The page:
It is easy to see that it is important to experiment with an effect on several different kinds of sounds. Otherwise, you might never know what potentialy great surprises you have missed.
Load the Sounds/YMMind.raw sound using a width of 200 and height of 141. From the toolbox, select ROTATE, set the angle to +28 degrees and select ANY ANGLE (Figure 2) to start the process.
This is a very drastic change, but not very useful, unless you like raunchy sounds like this. Reload the original sound, or use ImageFX's undo function and try the ROTATE effect with an angle of -90 degrees (Figure 2). Save it as YMMind-Rotate-90.raw and listen:
This is still a drastic change from the original speaking voice, but the change in rotation angle gives a much nicer result for this sound. If you needed a good electricity sound then it could be a very useful one.
To begin, we need to create a buffer to store the image that we are going to create. From the toolbox, select BUFFER and then CREATE BUFFER. Set the width to 1060, height to 226 and make it a GREYSCALE buffer (Figure 3). The width and height values given here determine the length of the sound file, so 1060 x 226 = 239560 bytes. At a playback rate of 16780, that will give us 14.28 seconds of sound.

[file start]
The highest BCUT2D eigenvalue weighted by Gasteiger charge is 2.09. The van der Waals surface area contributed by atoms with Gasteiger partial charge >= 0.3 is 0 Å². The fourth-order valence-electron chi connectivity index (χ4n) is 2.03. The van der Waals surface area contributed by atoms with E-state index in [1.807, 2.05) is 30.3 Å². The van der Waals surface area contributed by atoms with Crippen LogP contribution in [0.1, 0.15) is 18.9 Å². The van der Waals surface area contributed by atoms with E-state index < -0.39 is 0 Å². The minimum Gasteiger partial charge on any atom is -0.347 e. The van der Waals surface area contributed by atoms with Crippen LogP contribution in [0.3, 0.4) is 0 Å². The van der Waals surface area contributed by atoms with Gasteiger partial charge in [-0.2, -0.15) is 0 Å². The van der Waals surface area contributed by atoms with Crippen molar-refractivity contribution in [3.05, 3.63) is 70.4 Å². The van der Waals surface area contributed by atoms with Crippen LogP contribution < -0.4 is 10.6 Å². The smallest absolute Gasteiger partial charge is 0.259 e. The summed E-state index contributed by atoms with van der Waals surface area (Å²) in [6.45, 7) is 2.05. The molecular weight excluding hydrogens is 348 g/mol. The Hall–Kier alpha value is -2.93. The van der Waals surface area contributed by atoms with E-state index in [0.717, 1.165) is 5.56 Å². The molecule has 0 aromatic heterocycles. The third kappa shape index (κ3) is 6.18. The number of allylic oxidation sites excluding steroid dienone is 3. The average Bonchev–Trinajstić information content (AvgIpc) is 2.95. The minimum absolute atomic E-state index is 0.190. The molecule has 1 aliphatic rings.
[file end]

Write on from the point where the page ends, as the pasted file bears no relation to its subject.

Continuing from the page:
Signed Vs. Unsigned Data
The Laser-Copter sound that we just generated demonstrates this very well. The image processing software will create the image with all positive values. But, since the Amiga uses the signed data format for audio, Play16 will use that by default when playing back the sound. For this example, that assumption would be wrong. Try it:
Instead of using the UNSIGNED option of Play16 you could first use SOX to convert the file.
will do the conversion. The -u indicates the source file is in unsigned format, -b indicates that the source is in 8-bit byte format, -s indicates the destination file should be in signed format.
Note that SOX requires that a rate (-r) be given for the source file. For RAW data this value is not used, so it does not matter what value you use here. Refer to the SOX documentation for more details.
Having converted the format already, it is no longer necessary to specify the UNSIGNED option. So, this will now work:
The Big Finish
These unique processes can produce some very useful results. But like any great experimental technique, it takes time and patience to get to the really good results. The best things in life come from hard work, and this is no exception.
In many cases, it may be necessary to clean up the created sounds by using audio waveform editing software to filter unwanted noise or cut bad sections. Sometimes, even just a small section of a processed sound is enough to make a terrific percussion sound or some strange instrument.
Use the results of this experimentation as a starting point. Further experiment with the ideas presented here and with the many other image processing effects available. Above all else, have fun! If you come up with anything particularly exciting please drop me an email.